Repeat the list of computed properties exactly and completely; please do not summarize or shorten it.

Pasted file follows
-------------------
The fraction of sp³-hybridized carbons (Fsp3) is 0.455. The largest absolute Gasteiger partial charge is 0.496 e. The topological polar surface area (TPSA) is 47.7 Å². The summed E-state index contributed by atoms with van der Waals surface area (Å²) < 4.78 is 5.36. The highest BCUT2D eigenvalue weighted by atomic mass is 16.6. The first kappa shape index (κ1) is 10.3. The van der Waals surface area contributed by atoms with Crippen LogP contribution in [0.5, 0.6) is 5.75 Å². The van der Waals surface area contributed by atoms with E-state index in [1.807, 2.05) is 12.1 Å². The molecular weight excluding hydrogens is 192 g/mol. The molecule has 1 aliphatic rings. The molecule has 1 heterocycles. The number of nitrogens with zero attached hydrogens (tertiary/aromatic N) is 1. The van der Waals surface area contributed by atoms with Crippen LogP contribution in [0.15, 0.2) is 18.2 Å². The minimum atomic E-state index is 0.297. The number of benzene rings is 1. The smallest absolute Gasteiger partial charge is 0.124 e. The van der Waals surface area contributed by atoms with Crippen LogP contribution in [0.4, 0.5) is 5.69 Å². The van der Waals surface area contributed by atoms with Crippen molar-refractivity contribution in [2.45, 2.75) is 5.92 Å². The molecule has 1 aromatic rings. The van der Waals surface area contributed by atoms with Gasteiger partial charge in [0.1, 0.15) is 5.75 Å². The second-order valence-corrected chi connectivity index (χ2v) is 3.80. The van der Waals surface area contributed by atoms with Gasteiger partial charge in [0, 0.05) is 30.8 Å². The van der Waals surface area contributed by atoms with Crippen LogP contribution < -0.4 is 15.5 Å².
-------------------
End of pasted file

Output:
The fraction of sp³-hybridized carbons (Fsp3) is 0.455. The largest absolute Gasteiger partial charge is 0.496 e. The topological polar surface area (TPSA) is 47.7 Å². The summed E-state index contributed by atoms with van der Waals surface area (Å²) < 4.78 is 5.36. The highest BCUT2D eigenvalue weighted by atomic mass is 16.6. The first kappa shape index (κ1) is 10.3. The van der Waals surface area contributed by atoms with Crippen LogP contribution in [0.5, 0.6) is 5.75 Å². The van der Waals surface area contributed by atoms with E-state index in [1.807, 2.05) is 12.1 Å². The molecular weight excluding hydrogens is 192 g/mol. The molecule has 1 aliphatic rings. The molecule has 1 heterocycles. The number of nitrogens with zero attached hydrogens (tertiary/aromatic N) is 1. The van der Waals surface area contributed by atoms with Crippen LogP contribution in [0.15, 0.2) is 18.2 Å². The minimum atomic E-state index is 0.297. The number of benzene rings is 1. The smallest absolute Gasteiger partial charge is 0.124 e. The van der Waals surface area contributed by atoms with Crippen LogP contribution in [0.4, 0.5) is 5.69 Å². The van der Waals surface area contributed by atoms with Crippen molar-refractivity contribution in [2.45, 2.75) is 5.92 Å². The molecule has 1 aromatic rings. The van der Waals surface area contributed by atoms with Gasteiger partial charge in [0.1, 0.15) is 5.75 Å². The second-order valence-corrected chi connectivity index (χ2v) is 3.80. The van der Waals surface area contributed by atoms with Gasteiger partial charge in [0, 0.05) is 30.8 Å². The van der Waals surface area contributed by atoms with Crippen LogP contribution < -0.4 is 15.5 Å².